Buy an electric car
- Incredibly cheap to run
- Almost maintenance free
Jumping back in a petrol car – or even worse, a diesel – feels like driving a tractor. In the 1940's. Across a farm.
If you’re on a budget, an imported Nissan Leaf. They’re a regular size hatchback, and the most popular electric car. Hundreds of thousands are zipping all over the world.
Which year Leaf?
Depends how far you need to go. Which probably isn’t far – for example, Mt Eden to Albany is about 22km.
2011–2012: Generation 1
Expect up to 100km (mix of city and highway)
2013–now: Generation 2
Expect up to 140km (mix of city and highway)
2015–now: Generation 2 with optional big battery (30kwh)
Maybe like 180km? But probably not worth the jump in cost for an about-town car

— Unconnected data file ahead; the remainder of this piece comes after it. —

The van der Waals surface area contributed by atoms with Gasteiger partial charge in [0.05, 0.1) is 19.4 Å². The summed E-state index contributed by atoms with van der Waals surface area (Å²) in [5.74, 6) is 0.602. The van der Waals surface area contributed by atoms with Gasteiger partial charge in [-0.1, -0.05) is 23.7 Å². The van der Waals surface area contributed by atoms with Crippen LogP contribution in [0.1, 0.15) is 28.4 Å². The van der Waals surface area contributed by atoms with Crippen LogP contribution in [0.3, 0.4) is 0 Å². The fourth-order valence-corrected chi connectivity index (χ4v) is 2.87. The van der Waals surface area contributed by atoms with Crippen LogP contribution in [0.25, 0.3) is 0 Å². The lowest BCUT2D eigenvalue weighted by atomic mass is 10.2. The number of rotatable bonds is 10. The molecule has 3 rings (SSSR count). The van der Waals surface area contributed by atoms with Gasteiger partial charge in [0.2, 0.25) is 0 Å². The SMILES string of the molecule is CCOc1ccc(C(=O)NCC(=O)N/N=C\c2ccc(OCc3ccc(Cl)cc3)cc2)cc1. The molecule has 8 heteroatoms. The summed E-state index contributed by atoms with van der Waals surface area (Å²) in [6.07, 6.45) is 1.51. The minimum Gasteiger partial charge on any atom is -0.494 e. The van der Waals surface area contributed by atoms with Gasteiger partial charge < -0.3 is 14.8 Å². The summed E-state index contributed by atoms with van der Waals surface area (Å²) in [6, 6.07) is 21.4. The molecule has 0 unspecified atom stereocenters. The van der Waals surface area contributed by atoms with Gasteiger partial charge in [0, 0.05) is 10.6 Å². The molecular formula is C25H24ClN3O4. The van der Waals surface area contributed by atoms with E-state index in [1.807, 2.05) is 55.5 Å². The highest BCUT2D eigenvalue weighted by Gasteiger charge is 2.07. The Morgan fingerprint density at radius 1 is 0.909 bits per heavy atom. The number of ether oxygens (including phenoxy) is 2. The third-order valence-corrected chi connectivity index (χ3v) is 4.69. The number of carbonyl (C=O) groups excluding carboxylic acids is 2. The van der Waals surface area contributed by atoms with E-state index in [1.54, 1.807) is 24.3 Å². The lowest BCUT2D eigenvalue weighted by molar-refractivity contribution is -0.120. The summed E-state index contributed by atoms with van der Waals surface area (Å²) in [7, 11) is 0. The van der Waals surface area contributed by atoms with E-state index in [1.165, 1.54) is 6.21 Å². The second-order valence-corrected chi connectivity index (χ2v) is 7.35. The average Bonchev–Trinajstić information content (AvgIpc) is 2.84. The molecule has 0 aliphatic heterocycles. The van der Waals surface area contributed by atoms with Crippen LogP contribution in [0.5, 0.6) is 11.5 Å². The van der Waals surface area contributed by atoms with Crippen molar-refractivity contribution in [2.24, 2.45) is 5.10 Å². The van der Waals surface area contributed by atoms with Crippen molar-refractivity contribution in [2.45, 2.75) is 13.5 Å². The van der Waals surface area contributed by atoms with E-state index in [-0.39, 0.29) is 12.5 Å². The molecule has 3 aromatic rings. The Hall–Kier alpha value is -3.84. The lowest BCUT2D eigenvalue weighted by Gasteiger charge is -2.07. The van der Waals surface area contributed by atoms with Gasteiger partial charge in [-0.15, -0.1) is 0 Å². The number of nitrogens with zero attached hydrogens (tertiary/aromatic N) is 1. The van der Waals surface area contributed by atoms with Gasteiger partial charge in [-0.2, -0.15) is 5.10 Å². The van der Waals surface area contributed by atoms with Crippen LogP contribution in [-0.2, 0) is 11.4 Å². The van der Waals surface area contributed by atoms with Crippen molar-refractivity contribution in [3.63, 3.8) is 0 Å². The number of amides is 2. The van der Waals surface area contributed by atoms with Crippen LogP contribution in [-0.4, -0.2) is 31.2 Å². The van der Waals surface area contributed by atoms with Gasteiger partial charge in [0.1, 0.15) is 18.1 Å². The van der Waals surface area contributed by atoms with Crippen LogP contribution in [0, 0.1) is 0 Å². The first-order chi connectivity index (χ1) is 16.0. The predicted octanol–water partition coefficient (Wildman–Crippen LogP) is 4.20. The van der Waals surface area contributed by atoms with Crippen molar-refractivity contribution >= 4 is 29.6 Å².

Will I get nervous about the range?
You’ll keenly watch the fuel gauge the first few times, then forget all about it and just drive normally.
What’s driving it like?
Like a normal car, only way better. Get in (keyless entry), press the start button (keyless start), pop it into Drive and press the accelerator – you’ll silently drift away. Quite quickly too, if you want – there’s no gears, just a constant push of power and a quiet spaceship-like woosh as you speed away.
Which model Leaf?
From base to fancy: S, X, G.
X and G are much the same, there is no S
X and G have slightly better range and better interiors than the S; anything with the big battery has way more range
How long does it take to charge?
Treat it like your phone – plug it in overnight to a regular socket, it’ll be charged by morning.
What if I want to go further?
How do I know the battery is good?
There’s a graph on the dashboard with 12 bars – a brand new car has all 12, and one several years old might have one or two removed. This indicates the total capacity of the battery, and is affected by the total distance travelled, the ways the previous owner charged it, and probably some other magic. Each bar removed impacts how far you can go.
Buy one with at least 11 bars.
I’ll add things as I think of them.